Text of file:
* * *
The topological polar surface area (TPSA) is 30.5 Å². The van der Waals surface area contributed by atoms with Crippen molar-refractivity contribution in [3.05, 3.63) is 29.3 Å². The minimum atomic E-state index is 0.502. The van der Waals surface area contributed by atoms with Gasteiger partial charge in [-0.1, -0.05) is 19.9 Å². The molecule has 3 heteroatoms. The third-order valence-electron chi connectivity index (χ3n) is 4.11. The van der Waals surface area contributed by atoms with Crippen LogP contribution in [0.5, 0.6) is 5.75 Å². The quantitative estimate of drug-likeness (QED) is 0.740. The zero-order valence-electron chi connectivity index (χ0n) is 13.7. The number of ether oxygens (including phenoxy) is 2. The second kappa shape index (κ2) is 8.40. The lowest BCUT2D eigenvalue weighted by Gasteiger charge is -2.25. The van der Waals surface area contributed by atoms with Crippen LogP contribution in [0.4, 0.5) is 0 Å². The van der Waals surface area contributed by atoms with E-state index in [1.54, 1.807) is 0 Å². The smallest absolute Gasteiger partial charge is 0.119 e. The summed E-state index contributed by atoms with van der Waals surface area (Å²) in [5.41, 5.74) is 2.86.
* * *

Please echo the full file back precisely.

The topological polar surface area (TPSA) is 30.5 Å². The van der Waals surface area contributed by atoms with Crippen molar-refractivity contribution in [3.05, 3.63) is 29.3 Å². The minimum atomic E-state index is 0.502. The van der Waals surface area contributed by atoms with Gasteiger partial charge in [-0.1, -0.05) is 19.9 Å². The molecule has 3 heteroatoms. The third-order valence-electron chi connectivity index (χ3n) is 4.11. The van der Waals surface area contributed by atoms with Crippen LogP contribution in [0.5, 0.6) is 5.75 Å². The quantitative estimate of drug-likeness (QED) is 0.740. The zero-order valence-electron chi connectivity index (χ0n) is 13.7. The number of ether oxygens (including phenoxy) is 2. The second kappa shape index (κ2) is 8.40. The lowest BCUT2D eigenvalue weighted by Gasteiger charge is -2.25. The van der Waals surface area contributed by atoms with Crippen LogP contribution in [0.4, 0.5) is 0 Å². The van der Waals surface area contributed by atoms with E-state index in [1.54, 1.807) is 0 Å². The smallest absolute Gasteiger partial charge is 0.119 e. The summed E-state index contributed by atoms with van der Waals surface area (Å²) in [5.41, 5.74) is 2.86.